Photo: iStock
Photo: iStock

Despite their flaws, affordable wearables gain steam in India

  • If you take your fitness ultra seriously, you will have to move to more accurate equipment
  • Fitness-based wearables are finding favour with users in India who want to get in shape and make walking and running a part of their everyday lifestyle

NEW DELHI : Despite his hectic work schedule, 33-year-old Noida-based software engineer Rahul Kumar walks 10-15km daily. His Xiaomi Mi Band HRX helps him keep track of the number of steps and then distance covered. It also sends out inactivity reminders if he has been sitting in a place for an hour, effectively becoming his fitness companion.

Fitness-based wearables are finding favour with users in India who want to get in shape and make walking and running a part of their everyday lifestyle.

According to research firm IDC, India shipped 3 million wearables in Q2 of 2019. Of these, ear-worn wearables, which include wireless earphones that can track health and fitness, accounted for 55.9% of the market, while the share of wristbands was 35%.

Some wearable companies such as GOQii have clubbed wrist bands with subscription-based services that includes assistance from doctors, nutritionists and coaches in addition to offering performance-based health insurance from Max Bupa which rewards users who stick to their fitness regime.

Vishal Gondal, founder and CEO of GOQii, points out that because GOQii is an integrated system, and people are paying for the fitness tracker and subscription services, they are more serious about fitness.

Fitness bands can push people to take their fitness regimen more seriously, according to Bharat Agarwal, consultant of internal medicine at Apollo Hospitals. However, he added that users need to be educated about the information that they are gathering about themselves. “Misinterpretation can lead to unnecessary anxiety as everything that can be counted need not count and vice versa. Calibration and accurate results are of prime importance as certain health-related decisions could be based on these," says Agarwal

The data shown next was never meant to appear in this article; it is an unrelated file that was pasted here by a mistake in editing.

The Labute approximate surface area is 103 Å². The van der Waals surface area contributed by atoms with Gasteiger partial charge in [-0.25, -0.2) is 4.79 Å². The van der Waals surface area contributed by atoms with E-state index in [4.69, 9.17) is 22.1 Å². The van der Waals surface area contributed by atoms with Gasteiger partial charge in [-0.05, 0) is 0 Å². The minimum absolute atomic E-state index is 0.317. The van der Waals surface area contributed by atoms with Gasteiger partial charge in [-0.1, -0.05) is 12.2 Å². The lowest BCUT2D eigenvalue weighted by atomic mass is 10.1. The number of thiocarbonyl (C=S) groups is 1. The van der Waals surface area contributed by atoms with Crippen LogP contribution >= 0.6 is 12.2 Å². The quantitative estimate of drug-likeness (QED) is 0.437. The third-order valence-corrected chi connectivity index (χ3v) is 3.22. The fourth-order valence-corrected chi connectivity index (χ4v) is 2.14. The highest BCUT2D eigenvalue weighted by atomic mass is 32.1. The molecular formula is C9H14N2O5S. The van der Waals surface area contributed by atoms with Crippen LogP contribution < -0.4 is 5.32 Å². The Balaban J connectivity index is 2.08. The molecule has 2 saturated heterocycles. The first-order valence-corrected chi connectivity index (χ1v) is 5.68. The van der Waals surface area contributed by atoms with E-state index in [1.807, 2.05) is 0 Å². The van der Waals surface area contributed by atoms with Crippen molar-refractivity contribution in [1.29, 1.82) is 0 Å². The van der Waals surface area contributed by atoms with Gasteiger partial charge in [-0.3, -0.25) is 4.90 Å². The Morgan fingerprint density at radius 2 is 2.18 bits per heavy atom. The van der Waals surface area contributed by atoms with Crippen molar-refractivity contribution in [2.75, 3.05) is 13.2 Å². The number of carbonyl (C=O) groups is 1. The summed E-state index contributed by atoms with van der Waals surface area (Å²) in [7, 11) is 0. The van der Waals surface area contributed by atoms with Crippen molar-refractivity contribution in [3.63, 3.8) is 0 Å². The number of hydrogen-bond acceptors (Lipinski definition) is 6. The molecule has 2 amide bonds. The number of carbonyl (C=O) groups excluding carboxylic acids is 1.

He has a point. Bands that also keep a tab on your heart rate, blood pressure and can give ECG readings are more likely to draw flak for being inaccurate. A lot depends on the hardware that powers these wearables. For instance, most of these entry-level wearables use a three-axis accelerometer to detect body movement in every direction and a gyroscope to measure orientation and rotation.

They, then, use algorithms to translate the raw data in to meaningful statistics. Each vendor in the wearable segment use different algorithms to crunch the captured data, which is why the results vary from one band to another.

For the more advanced tracking like heart and blood pressure monitoring, bands like Smartron t-band has got two light sensors at base and one metal sensor atop. The light sensors use photoplethysmography (PPG) electrodes to measure pulse wave transit time, while the metal sensor uses electrodes to take ECG readings.

Medically-approved ECG devices use up to 10 sensors placed at multiple points on the body to take readings. Despite their limitations and concerns over accuracy, fitness bands have proved to be immensely useful for the masses who are not willing to splurge on the more expensive options such as the Apple Watch Series 5, which starts at 39,900.

In comparison, the likes of Mi Band 4 and GOQii cost around 2,000 and are capable of taking care of basic fitness tracking requirements of users. These basic fitness bands also serve as initiation devices for users who may be sceptical about them, but are willing to try them out without burning a hole in their pocket.

Over time when they are convinced that these devices can make a big impact on their fitness and overall health, they may even move to the more expensive and dependable options like an Apple Watch or Garmin.

A case in point is Bodhisattwa Dasgupta, a Delhi-based sales and business executive, who was earlier using a Fitbit Charge and later on moved on to Garmin Forerunner 15 followed by Forerunner 35, for the multiple runner centric features. Dasgupta points out that when he started running actively, Fitbit’s functions started to feel limited. With Forerunner 35, he is able to constantly keep tab on my pace, mileage, lap time, heart rate, and run intervals. “The moment you want to take your fitness to the next level and your target is to be as fit as possible so at the age of 40 you can run a marathon or an ultra, then you have to move to wearables like the Forerunner."

While fitness bands like Mi Band 4, Fitbit Charge or the Garmin Forerunner 35 are coming in handy for people trying to achieve their specific fitness-related goals, the more expensive options like Apple Watch 4 and 5 have been credited for saving lives with features like fall detection and by helping users detect heart condition like atrial fibrillation.

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